Hosting a teenage party

It’s possible to host a fun and memorable party for your child that their friends and their parents will be comfortable with.

Planning a safe party

The Safe party planner is helpful when you’re deciding with your child how their party will be organised and run on the night, and makes sure everyone is on the same page. This includes how alcohol, smoking, and other drugs are going to be managed.

Print off the safe party planner and have a chat with your child – it includes the fun stuff, too, like what types of food and activities you’re going to provide.

Planning the details

Discussing the following can help make sure everyone’s got the same expectations about the party and has a good time.

Budget: Setting a budget will help decide the number of guests, the location, the type of entertainment, and catering.

Location: While you’re thinking about the location, try to consider:

  • security – how will you prevent gatecrashers, and if the party’s at home are some locations going to be off limits, and how will you keep your pets safe?
  • insurance – if the party’s at home, find out about your liability insurance cover
  • cleaning – who’s going to clean up the mess?
  • neighbours – who needs to be told about the party beforehand?

Guest list: Talk about how many people you feel comfortable with, the ages of guests, and whether known ‘trouble-makers’ will be invited.

Start and finish time: Agree on the start and finish time, including specifics of when the music will be turned off and drinks stopped. A pre-determined time will make it easier to pull the plug.

Register the party with your local police

It’s a good idea because police will be able to provide safe partying tips, let you know of noise regulations, and can help you out if the party gets out of control.

Select a state or territory to find police details


Written invitations have many advantages:

  • they’re a point of contact with other parents, and if you ask them to RSVP on their child’s behalf you can have a chat and exchange contact details.
  • invitations make it clear that the party is invite only – you could go a step further and request that invites be shown at the door.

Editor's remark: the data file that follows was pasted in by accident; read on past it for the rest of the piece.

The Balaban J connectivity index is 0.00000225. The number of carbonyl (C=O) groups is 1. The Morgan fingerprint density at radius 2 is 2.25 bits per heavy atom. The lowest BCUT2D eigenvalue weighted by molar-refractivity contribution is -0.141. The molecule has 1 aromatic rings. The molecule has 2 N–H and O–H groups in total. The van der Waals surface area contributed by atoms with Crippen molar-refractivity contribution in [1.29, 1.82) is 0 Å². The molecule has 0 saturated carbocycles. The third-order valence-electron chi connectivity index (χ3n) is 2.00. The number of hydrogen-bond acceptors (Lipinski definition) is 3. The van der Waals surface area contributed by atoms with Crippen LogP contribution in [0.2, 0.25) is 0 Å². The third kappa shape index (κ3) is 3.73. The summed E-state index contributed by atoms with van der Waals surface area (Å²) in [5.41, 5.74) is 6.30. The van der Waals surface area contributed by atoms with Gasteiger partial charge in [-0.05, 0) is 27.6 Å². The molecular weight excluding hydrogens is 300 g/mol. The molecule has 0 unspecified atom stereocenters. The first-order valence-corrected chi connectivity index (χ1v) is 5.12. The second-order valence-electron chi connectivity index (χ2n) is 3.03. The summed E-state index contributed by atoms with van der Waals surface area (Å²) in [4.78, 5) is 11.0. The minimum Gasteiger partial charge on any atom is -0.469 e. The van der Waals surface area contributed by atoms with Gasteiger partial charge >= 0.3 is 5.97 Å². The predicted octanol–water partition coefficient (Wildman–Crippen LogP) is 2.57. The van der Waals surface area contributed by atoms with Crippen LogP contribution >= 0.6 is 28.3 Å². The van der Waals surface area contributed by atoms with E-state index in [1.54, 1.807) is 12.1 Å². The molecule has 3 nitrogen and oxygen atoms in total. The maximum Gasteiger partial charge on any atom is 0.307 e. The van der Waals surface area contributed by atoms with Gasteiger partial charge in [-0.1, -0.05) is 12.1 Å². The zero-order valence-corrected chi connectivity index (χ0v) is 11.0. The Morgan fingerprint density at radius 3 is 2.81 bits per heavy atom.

• it lets guests know what’s expected, like dress code, if alcohol will be allowed/provided, and the finishing time.
  • you have less control over the guest list if you invite via text, email or through social networking like Facebook. If you do use Facebook, make sure the event page is private and invite only.
  • they can convey a lot about the theme/spirit of the party through how they’re designed. They’re also a bit of a novelty now as they aren’t often used.

Make the party fun

Having a theme for the party can help take the focus off alcohol. You can organise decorations, food, drinks and activities that tie in with the theme. It will help to make it memorable, and allow your child scope for creativity.

This can be a fun bonding time – you could start a Pinterest board together that you both add ideas to about the theme, decorations, activities, and food. Pinterest is a free and very popular platform that people use to share images, ideas, and plans. You can set up a joint, private board that you can both add to but only the two of you can see.

Keeping guests entertained is important, because it means there is more to do than drink. Spend some time with your child planning activities like:

  • games
  • karaoke
  • dance music
  • pool
  • table soccer
  • movies.

There are lots of great DIY activities online, which your child could have fun organising with you and their friends.

Friends laughing with coffee

Alcohol and drugs

There are risks involved if you choose to provide alcohol or allow young people to drink at the party. As the legal host, you are responsible for providing a safe environment and could potentially be held liable if anything goes wrong – even after the party, if the guests leave drunk.